The doctors think I got the bug from scraping my shins outside. It kills you if you don’t catch it, and the only remedy, unfortunately, is amputation.
Army veteran Philip Bailey almost died when he contracted a rare flesh-eating bug at the age of 67.
“I’d always been very healthy, but one day something suddenly felt very wrong. I began to feel lethargic and started flopping around all over the place. A friend saw that I needed to go to A&E, and by the time I got to the Queen’s Medical Centre (QMC) in Nottingham, I was in and out of consciousness. I’d dropped off a cliff edge! “I don’t remember anything after that, but I came very close to dying.
He survived, but only after losing both his legs above the knee. He was told he would probably never walk again, and if he did manage to use prosthetics, he would be exhausted after just a few steps. What Philip achieved over the next few years with the help of his expert medical team, some very clever microprocessor controlled knees, and support from Blesma amongst others, has been nothing short of remarkable.
“Learning to walk again was massively strenuous,” says Philip. “I would quickly start to sweat, and there was a constant balance issue. It took me the best part of nine months in that first year to learn to regain my balance. I was just like a toddler, starting from scratch. But I managed to get onto stubbies, and progressed to full-length rigid legs – which killed my back! “
At the time, the staff suggested I should go into the Limb Centre for rehab one day a week, but I decided to go in for three. I really pushed the pace! And at the same time, I started getting fit using my wheelchair. I eventually built up to doing a marathon – 26 miles around the local villages where I live. It took me eight hours and I was knackered by the end of it! I’m never doing it again, but I proved a point. “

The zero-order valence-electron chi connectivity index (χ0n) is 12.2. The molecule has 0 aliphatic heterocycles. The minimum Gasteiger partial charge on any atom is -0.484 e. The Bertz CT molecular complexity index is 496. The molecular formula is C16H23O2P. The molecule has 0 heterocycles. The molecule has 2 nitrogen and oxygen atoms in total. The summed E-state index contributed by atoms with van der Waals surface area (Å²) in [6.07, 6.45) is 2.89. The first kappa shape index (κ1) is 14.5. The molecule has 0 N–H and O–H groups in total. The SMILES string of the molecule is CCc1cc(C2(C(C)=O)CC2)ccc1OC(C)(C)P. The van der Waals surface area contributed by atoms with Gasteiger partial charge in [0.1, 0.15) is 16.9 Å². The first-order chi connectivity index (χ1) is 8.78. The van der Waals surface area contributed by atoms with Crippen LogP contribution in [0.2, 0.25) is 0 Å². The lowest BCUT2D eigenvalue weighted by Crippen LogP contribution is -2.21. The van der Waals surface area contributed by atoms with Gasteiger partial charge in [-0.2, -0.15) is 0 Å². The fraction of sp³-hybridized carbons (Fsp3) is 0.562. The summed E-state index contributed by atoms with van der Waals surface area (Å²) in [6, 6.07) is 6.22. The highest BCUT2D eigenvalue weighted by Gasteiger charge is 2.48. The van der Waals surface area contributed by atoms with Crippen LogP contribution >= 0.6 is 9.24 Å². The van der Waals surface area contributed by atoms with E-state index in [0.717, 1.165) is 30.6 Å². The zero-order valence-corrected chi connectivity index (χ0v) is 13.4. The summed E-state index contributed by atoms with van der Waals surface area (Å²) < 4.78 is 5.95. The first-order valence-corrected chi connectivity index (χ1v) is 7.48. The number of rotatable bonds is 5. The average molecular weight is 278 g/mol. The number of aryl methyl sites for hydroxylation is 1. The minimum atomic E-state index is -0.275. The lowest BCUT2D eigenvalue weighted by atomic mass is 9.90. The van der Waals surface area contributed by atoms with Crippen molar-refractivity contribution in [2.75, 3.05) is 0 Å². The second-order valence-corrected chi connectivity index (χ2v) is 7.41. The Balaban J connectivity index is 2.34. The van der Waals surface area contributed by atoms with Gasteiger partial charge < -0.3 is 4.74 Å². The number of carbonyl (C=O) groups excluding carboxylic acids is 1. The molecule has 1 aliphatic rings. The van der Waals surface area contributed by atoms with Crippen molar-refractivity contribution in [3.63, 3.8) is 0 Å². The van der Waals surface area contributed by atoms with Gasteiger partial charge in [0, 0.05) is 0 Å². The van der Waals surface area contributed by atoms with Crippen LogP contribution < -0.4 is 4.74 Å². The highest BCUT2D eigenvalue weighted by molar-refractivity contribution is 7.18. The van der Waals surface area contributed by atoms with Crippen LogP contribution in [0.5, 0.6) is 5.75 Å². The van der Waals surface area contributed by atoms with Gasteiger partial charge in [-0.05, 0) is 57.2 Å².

The 72-yearold double amputee, who has always been an outdoor enthusiast, can now walk a couple of miles without any problems, and has even taking up some of his old passions, like sailing, again.
"I always liked the varied, outdoor lifestyle – the jungles, the desert, the mountains. I was attached to the Italian Army for a while and did a lot of mountain training. I became a mountain leader, and a ski and sailing instructor. And when I retired, I was always outdoors – gardening, rock climbing, skiing, sailing, hiking. I like adrenaline!
So last year, when a couple of friends asked if I’d like to go out with them on a 37ft yacht for three weeks, I (almost!) jumped at the chance. I grabbed my passport and met them in Dover. We were soon off the coast of Normandy, sailing along canals in France. I was in my element again! I’m planning to do lots more sailing, and I’d like to take part in the Blesma ski trip, too. I switch between my chair and legs at home, so I’m well adapted, and I’ve applied the military attitude to getting on with things."